Over the years I have led several tours of Cave Hill Cemetery, discussing the famous people of the spirits industry buried there, as a fundraiser for this historic cemetery. Cave hill is always worth a visit as it is an old cemetery designed by Benjamin Grove back in the 1840s. It was designed to not only be a place for the final resting place of family members, but also a place of nature with many trees planted there to enhance the beauty of the site. It is a fascinating tour and can be done by anyone with the Cave Hill app on their smart phone. The homepage of the link has a place for “tours” and “Bourbon Distillers Tour” is one of the options. The tour has the location of many of the distillers plotted with GPS and you can find the graves easily by using your phone. It also has some written material about each of the people to aid your understanding of their life. Some people have more information than others but it is still a very nice feature. Of course the best tour is one with a guide such as myself who can help explain the role each of these people played in Bourbon Heritage.

There is a lot of interconnection between these people. A good example of this is the Brown family with George Garvin Brown and his children being part of the tour, but also his older Brother J.T.S. Brown, Jr. and his cousins James and Frank Thompson. Of course J.T.S. Brown had a large whiskey firm of his own which was actually large than the one owned by George Garvin Brown before prohibition. James Thompson was George Garvin Brown’s cousin and partner in the 1880s, who went on to found James Thompson and bro. with his brother frank. During prohibition this firm changed its name to Glenmore Distilleries. George Garvin Brown’s last partner, George Forman is also buried in Cave Hill.

Another group of people with ties includes W.L. Weller and his sons John, William, Jr. and George. Then there is Frederick and A. Ph. Stitzel who would eventually form Stitzel-Weller under Alex T. Farnsley and Julian P. Van Winkle, all buried in Cave Hill. Paul Jones, the founder of Four Roses, is buried in a large mausoleum in Cave Hill. He died in Atlanta and rested in that city for two years while his mausoleum was prepared and his body was then moved to Cave Hill. John Atherton, who founded Athertonville Distillery and town, is buried in Cave Hill. His life ended in the city where he was a leader in promoting education not only in Louisville but all through Kentucky. T. Jeremiah Beam is buried just a few feet away from Colonel Harlan Sanders. Philip Hollenbach, who purchased the Stitzel Bro. Distillery in the 1880s, is buried not far from Frederick Stitzel. There many other members of distilling families buried at Cave Hill. Just driving through the place you can see grave markers with names like Wathen, Stoll and Taylor all through the place. Some of these are bound to be tied to the distilling industry as well. A little more research is called for to enhance this tour.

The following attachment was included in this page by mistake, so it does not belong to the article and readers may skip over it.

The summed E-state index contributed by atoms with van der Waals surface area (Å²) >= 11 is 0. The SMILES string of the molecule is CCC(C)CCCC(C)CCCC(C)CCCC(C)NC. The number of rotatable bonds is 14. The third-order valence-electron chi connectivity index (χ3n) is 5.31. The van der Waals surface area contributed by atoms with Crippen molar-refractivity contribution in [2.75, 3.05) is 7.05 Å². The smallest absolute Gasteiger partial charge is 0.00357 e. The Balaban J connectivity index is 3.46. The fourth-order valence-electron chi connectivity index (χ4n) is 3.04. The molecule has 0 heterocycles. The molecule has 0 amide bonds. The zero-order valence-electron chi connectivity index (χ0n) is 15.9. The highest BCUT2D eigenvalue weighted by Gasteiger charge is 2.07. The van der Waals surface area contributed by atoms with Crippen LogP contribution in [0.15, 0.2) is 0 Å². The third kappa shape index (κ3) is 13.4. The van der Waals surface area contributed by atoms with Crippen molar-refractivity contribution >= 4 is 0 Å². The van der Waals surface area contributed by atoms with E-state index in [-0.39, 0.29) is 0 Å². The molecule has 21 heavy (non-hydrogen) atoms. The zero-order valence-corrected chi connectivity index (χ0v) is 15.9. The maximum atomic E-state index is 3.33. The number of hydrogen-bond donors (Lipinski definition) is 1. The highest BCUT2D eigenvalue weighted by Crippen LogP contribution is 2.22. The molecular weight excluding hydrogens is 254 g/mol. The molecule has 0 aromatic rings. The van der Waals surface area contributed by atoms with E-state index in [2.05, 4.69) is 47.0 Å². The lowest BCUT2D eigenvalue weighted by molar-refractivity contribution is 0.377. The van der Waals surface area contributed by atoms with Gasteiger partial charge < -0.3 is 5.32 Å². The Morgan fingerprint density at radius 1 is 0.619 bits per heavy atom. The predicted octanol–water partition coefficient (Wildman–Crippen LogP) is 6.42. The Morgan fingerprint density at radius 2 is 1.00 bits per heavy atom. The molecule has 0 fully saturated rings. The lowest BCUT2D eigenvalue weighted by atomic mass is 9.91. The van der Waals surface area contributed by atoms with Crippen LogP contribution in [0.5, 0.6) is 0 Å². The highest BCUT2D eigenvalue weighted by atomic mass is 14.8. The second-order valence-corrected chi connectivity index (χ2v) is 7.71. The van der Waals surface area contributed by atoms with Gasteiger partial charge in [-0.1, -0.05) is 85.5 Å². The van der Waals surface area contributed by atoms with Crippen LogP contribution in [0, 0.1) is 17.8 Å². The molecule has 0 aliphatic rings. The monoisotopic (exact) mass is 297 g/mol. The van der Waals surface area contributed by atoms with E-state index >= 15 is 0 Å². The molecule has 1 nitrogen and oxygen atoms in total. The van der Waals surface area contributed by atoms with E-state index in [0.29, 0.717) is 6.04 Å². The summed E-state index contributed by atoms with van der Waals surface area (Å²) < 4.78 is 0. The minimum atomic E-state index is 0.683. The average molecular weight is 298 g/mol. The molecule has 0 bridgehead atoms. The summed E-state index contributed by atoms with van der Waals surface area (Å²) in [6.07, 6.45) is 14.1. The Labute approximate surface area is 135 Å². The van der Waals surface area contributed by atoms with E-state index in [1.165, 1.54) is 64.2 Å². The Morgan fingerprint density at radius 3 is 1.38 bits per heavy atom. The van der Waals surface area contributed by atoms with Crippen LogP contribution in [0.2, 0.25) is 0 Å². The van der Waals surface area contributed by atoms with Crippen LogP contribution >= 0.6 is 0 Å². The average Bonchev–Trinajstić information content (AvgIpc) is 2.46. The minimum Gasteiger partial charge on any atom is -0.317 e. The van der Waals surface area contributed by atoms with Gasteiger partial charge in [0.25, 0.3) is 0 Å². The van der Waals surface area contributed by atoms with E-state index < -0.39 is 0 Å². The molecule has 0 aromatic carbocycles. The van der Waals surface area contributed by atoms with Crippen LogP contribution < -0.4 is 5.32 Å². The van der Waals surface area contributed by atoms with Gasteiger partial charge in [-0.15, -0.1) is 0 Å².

The Cave hill Cemetery tour of Distillery greats can be done easily by car. It would be possible to walk the tour as well but it would be a walk of several miles and many hills. I would not recommend this to those who have trouble walking long distances or limited amount of time. Even by car you will often have to get out and walk a bit to find the actual gravesite.

A trip to cave Hill is a great way to spend the day. Visiting the grave sites of the distillers will help you understand that these really were real people who made Bourbon as we know it today.


Photos Courtesy of Maggie Kimberl